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There is something very strange about grabbing crampons and a rifle with your paddle as you prepare for paddling, then walk to the deck of a sailboat, but this was how our day began. Ben Stookesberry, Pedro Oliva, and I were ascending onto the Braswell Glacier in the Svalbard Archipelago to find a stream large enough to paddle off, into the ocean. Sounds a little crazy, and it certainly felt that way when all I could see on the glacier surface was ice, a storm blowing around us, and a bright red Villain sitting in the middle of it all.

The trip until that point had been relatively normal. There were no tumultuous Arctic seas, calving glaciers, or polar bears. No ice-axes, sailboats, or our supposed bear-defense: a WWII-era antique rifle. There were however about 30 amazing days on the rivers of Norway’s southern fjordlands. Somewhere hyped and built-up to no end actually ended up being as good as it looked, and even though we were late for most popular classics, there is no lack of wild water to keep any paddler happy. From super classics like the Store-Ula to some obscure first descents, our time in Norway lit the fire for more Scandinavian adventures.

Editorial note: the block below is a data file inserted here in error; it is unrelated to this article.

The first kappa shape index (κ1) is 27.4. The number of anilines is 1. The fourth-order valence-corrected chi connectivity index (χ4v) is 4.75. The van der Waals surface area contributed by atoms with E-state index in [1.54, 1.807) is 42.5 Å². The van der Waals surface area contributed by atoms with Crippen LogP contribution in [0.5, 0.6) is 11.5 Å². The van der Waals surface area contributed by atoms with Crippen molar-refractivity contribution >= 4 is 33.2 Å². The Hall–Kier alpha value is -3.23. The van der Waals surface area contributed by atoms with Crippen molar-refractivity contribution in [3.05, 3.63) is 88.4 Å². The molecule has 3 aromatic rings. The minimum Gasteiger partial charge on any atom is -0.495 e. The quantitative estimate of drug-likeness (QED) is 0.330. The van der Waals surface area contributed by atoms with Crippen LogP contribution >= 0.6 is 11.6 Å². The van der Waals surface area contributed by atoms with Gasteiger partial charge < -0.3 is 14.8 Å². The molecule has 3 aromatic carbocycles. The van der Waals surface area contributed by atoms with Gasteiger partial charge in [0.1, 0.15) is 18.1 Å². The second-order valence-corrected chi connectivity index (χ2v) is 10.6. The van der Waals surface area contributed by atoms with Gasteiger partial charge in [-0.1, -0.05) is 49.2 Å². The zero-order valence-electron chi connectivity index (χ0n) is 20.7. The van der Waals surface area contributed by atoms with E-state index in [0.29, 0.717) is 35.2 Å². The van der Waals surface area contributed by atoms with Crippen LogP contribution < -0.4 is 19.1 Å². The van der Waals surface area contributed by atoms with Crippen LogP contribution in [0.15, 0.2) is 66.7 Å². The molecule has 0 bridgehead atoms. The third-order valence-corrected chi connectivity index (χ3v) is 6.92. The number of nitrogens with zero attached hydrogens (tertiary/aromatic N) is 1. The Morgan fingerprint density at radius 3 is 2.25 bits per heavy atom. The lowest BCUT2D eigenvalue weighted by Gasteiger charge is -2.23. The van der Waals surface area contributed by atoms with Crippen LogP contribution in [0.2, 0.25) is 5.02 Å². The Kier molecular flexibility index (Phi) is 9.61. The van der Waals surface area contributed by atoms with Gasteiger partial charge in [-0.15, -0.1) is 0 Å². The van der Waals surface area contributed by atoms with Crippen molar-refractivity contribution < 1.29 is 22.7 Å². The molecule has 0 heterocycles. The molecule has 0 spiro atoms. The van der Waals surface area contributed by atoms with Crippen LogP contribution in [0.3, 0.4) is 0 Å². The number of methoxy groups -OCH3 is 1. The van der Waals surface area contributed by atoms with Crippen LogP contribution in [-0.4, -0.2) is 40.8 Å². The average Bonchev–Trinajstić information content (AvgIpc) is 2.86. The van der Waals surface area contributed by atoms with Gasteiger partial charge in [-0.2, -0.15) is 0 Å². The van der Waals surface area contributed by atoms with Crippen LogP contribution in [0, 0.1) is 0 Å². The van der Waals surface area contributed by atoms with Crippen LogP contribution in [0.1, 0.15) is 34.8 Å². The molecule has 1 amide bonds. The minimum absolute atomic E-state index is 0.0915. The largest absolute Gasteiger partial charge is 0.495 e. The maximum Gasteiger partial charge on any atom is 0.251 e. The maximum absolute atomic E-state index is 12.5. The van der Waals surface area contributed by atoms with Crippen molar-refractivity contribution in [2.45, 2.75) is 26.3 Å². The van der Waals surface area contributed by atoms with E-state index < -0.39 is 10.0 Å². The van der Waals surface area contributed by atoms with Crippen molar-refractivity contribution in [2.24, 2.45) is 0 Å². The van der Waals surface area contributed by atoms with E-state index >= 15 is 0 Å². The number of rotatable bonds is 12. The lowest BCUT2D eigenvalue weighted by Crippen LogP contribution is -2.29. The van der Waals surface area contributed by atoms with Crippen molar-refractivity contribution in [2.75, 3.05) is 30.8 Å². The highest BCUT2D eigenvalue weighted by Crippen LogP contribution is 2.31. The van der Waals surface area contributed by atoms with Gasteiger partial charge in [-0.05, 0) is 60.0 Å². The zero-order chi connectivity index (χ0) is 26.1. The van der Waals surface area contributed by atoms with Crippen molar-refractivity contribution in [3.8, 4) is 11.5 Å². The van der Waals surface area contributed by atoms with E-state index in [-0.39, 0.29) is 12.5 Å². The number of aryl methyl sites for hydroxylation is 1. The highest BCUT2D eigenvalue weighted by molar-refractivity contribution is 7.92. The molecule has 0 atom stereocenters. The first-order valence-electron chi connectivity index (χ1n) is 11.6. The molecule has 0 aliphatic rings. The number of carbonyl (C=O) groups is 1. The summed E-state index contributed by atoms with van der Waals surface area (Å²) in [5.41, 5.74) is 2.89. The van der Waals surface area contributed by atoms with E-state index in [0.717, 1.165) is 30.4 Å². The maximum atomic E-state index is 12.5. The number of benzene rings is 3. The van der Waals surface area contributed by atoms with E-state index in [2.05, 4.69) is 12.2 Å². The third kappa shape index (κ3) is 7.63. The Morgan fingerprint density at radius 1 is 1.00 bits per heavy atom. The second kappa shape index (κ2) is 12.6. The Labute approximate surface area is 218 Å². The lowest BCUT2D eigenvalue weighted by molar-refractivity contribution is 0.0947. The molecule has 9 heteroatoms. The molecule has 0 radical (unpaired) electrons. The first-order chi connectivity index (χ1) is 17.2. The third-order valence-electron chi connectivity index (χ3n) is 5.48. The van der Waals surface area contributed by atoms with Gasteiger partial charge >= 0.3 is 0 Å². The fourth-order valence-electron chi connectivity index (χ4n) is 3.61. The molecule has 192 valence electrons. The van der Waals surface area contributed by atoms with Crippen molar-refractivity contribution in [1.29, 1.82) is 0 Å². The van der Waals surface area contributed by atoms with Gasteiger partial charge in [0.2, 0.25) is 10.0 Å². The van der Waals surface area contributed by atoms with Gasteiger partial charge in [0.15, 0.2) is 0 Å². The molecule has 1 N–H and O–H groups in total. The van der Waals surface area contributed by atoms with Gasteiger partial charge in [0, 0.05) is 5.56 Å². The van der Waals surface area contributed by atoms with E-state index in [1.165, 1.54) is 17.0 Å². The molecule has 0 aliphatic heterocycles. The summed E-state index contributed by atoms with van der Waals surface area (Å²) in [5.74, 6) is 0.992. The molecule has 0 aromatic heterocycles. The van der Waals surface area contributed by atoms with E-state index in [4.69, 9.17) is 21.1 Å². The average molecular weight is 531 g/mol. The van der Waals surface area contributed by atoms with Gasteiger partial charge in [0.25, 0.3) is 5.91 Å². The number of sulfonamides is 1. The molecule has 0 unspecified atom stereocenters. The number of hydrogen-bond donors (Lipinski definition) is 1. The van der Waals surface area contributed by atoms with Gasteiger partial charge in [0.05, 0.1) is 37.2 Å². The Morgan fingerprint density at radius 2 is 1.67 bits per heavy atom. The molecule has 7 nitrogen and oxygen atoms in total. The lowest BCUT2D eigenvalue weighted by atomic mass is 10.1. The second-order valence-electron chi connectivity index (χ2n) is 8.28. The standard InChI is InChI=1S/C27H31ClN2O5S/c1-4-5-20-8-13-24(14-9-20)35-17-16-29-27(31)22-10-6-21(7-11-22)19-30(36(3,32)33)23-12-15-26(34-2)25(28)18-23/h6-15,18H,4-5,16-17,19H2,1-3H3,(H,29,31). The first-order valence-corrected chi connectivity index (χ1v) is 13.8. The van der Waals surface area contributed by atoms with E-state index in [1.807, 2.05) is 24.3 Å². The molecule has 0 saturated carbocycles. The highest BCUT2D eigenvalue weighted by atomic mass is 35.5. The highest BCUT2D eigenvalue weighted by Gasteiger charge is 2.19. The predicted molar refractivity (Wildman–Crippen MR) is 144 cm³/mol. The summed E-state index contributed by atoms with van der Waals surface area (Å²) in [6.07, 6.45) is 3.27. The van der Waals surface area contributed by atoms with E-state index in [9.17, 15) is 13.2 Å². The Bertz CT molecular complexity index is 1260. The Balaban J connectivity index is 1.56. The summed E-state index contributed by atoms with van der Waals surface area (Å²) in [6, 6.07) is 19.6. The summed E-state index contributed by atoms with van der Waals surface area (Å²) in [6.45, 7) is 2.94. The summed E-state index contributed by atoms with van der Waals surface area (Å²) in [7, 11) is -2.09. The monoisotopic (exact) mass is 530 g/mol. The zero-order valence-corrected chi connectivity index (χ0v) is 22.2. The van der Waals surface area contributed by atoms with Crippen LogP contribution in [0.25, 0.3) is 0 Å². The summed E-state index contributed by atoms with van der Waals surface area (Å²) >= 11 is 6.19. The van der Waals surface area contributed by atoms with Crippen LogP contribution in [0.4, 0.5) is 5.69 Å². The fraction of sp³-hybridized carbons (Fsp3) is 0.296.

After paddling Norway and sailing to the glacier in Svalbard, we thought nothing could beat the adventures we just experienced, but then there was Greenland. Tired as we were from 6 weeks of kayaking, endless travel, and filming the fourth season of the Brazilian TV show KAIAK, nothing reenergized us like stepping foot in Greenland and seeing the expanding potential of this great melting island. As the largest island on earth holding the second largest ice-sheet and the oldest known surface bedrock, there is almost limitless whitewater potential. Almost overwhelmed by all the possibilities, we settled on a river south of Kangerlussuaq that appeared to be one of the longest in Greenland, and plodded through some huge alpine lakes before passing the last bit of ice-sheet and dropping in to a series of massive canyons. It looked like a great challenge, maybe too much, and we found something spectacular in that glacial flow.

We ended up portaging the most significant gorge due to the high water raging through its tight and super-steep chasm, but put in again after a couple cold nights under the Aurora Borealis. To end the river in the ocean after paddling from its essential beginning was satisfying like no river before and ended our Arctic adventure with properly unique river expedition.